Police Tamper With Phones

Memo Says Employees Disconnected Recording System

Harvard Police Department employees have been disconnecting equipment that records incoming phone calls, thereby decreasing the information available to fight crime, according to an internal police memo.

In the memo, which was addressed to all department employees, Police Chief Paul E. Johnson did not identify who tampered with the equipment or how the recording apparatus was sabotaged.

But his memo warned that any employee found tampering with the department's telephone, radio or computer equipment "will be subject to immediate termination of employment."

"Over the past week it has come to our attention that some department employees have been disconnecting the telephone recording lines," Johnson wrote in the memo, which is dated February 25. "In one instance, telephone calls were not recorded from Friday until the following Monday."

Hurts Investigations


The memo says the tampering jeopardizes the department's ability to gather information in investigating crimes and in presenting evidence to a court.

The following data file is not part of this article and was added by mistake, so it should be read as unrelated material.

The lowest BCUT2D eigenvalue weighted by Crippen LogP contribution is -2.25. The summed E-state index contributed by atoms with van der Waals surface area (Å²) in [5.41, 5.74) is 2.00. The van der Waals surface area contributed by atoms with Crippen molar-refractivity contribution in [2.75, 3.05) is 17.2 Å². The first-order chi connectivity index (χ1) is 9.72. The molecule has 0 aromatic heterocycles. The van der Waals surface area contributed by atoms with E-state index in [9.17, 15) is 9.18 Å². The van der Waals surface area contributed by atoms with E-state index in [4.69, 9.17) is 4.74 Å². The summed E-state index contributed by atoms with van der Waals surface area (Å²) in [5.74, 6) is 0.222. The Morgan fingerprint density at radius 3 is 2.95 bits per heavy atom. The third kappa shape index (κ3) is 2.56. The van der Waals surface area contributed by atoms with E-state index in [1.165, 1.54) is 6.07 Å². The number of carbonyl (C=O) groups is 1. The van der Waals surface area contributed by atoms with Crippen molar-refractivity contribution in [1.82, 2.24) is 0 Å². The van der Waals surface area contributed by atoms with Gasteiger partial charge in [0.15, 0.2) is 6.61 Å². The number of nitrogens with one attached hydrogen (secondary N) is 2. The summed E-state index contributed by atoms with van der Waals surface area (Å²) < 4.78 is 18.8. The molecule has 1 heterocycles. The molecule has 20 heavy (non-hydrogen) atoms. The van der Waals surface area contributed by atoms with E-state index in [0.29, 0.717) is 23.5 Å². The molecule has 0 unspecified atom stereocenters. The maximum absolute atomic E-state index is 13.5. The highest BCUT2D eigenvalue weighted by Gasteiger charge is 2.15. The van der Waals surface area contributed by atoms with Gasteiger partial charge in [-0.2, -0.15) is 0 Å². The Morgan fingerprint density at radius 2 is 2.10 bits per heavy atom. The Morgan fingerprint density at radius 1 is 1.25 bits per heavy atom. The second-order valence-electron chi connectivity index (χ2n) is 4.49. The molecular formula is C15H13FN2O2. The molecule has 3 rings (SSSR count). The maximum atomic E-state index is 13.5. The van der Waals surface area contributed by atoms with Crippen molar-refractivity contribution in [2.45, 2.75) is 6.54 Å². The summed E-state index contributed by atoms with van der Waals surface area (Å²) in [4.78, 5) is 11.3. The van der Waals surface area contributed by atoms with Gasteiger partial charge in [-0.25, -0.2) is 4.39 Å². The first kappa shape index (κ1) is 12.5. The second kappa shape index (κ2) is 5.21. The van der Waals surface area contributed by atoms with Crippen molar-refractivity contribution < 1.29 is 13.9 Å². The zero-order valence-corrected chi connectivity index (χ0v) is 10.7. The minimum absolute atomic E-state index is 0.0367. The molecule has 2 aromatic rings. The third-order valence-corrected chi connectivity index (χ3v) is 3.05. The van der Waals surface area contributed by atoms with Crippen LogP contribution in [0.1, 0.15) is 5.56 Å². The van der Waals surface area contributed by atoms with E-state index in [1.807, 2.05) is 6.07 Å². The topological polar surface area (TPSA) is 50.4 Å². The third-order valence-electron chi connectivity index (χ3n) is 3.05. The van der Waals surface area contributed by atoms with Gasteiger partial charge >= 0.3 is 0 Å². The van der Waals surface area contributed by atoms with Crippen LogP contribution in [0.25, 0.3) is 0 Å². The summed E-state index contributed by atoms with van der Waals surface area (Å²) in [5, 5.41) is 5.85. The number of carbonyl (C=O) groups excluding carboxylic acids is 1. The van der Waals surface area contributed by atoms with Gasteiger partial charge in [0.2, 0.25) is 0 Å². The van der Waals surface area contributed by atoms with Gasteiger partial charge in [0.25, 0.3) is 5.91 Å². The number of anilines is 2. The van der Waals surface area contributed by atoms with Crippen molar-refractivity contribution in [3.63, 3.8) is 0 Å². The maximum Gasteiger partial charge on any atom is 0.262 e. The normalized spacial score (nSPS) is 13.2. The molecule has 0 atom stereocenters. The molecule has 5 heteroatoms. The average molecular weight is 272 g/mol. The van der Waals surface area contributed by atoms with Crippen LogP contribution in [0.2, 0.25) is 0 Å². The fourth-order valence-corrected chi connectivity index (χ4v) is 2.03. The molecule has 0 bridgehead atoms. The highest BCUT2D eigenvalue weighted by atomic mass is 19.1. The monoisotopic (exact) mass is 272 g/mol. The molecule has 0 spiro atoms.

"The ability to recapture information on crimes in progress, corroborating actions taken or not taken by the department, complaints and evidence for court is defeated," Johnson wrote.

"It would be impossible for any officer in court to justify the inability to produce a recording due to the disconnection of the recording device," he said.

Johnson and H. Charles Schwab, who is charge of the department's communications, did not return phone calls yesterday.

The phone problems are not the first to strike police department communications. Last December, the department lost one of its radio channels, forcing the escort service, parking office and security office to use the same channel.

Radio Logjam

Johnson said then that the loss of the channel was "temporary," although the department has yet to regain an extra channel. Several security guards interviewed in January said the radio logjam might hurt their ability to respond in an emergency.